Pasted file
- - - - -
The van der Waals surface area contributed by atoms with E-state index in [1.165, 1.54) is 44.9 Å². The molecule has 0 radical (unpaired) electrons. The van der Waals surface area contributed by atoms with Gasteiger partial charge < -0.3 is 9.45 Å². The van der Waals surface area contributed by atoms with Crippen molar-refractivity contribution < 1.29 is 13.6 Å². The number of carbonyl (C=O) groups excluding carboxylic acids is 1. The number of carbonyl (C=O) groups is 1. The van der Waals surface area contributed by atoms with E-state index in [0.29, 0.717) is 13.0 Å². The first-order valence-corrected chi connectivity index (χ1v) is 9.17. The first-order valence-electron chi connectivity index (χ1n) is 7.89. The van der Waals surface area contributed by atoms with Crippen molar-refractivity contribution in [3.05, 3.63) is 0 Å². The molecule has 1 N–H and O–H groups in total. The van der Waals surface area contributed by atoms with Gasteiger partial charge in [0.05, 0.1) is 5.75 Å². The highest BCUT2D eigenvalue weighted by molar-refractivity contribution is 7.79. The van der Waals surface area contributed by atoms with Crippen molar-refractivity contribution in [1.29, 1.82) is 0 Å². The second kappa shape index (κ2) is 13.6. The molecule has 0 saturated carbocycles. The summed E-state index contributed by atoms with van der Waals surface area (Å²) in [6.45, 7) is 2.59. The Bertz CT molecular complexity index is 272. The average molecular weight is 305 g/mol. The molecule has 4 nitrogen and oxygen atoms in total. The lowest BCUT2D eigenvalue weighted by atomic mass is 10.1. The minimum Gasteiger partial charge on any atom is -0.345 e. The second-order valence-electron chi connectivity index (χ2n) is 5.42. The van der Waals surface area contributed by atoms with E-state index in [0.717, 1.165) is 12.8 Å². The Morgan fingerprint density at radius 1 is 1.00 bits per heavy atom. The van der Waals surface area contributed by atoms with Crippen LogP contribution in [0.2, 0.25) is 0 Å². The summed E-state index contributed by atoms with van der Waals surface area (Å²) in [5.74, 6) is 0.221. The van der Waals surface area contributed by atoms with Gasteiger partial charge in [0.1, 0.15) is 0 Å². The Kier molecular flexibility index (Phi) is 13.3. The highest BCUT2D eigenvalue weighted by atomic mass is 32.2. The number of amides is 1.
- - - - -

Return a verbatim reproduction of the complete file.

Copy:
The van der Waals surface area contributed by atoms with E-state index in [1.165, 1.54) is 44.9 Å². The molecule has 0 radical (unpaired) electrons. The van der Waals surface area contributed by atoms with Gasteiger partial charge < -0.3 is 9.45 Å². The van der Waals surface area contributed by atoms with Crippen molar-refractivity contribution < 1.29 is 13.6 Å². The number of carbonyl (C=O) groups excluding carboxylic acids is 1. The number of carbonyl (C=O) groups is 1. The van der Waals surface area contributed by atoms with E-state index in [0.29, 0.717) is 13.0 Å². The first-order valence-corrected chi connectivity index (χ1v) is 9.17. The first-order valence-electron chi connectivity index (χ1n) is 7.89. The van der Waals surface area contributed by atoms with Crippen molar-refractivity contribution in [3.05, 3.63) is 0 Å². The molecule has 1 N–H and O–H groups in total. The van der Waals surface area contributed by atoms with Gasteiger partial charge in [0.05, 0.1) is 5.75 Å². The highest BCUT2D eigenvalue weighted by molar-refractivity contribution is 7.79. The van der Waals surface area contributed by atoms with Crippen molar-refractivity contribution in [1.29, 1.82) is 0 Å². The second kappa shape index (κ2) is 13.6. The molecule has 0 saturated carbocycles. The summed E-state index contributed by atoms with van der Waals surface area (Å²) in [6.45, 7) is 2.59. The Bertz CT molecular complexity index is 272. The average molecular weight is 305 g/mol. The molecule has 4 nitrogen and oxygen atoms in total. The lowest BCUT2D eigenvalue weighted by atomic mass is 10.1. The minimum Gasteiger partial charge on any atom is -0.345 e. The second-order valence-electron chi connectivity index (χ2n) is 5.42. The van der Waals surface area contributed by atoms with E-state index in [0.717, 1.165) is 12.8 Å². The Morgan fingerprint density at radius 1 is 1.00 bits per heavy atom. The van der Waals surface area contributed by atoms with Crippen LogP contribution in [0.2, 0.25) is 0 Å². The summed E-state index contributed by atoms with van der Waals surface area (Å²) in [5.74, 6) is 0.221. The van der Waals surface area contributed by atoms with Gasteiger partial charge in [0.1, 0.15) is 0 Å². The Kier molecular flexibility index (Phi) is 13.3. The highest BCUT2D eigenvalue weighted by atomic mass is 32.2. The number of amides is 1.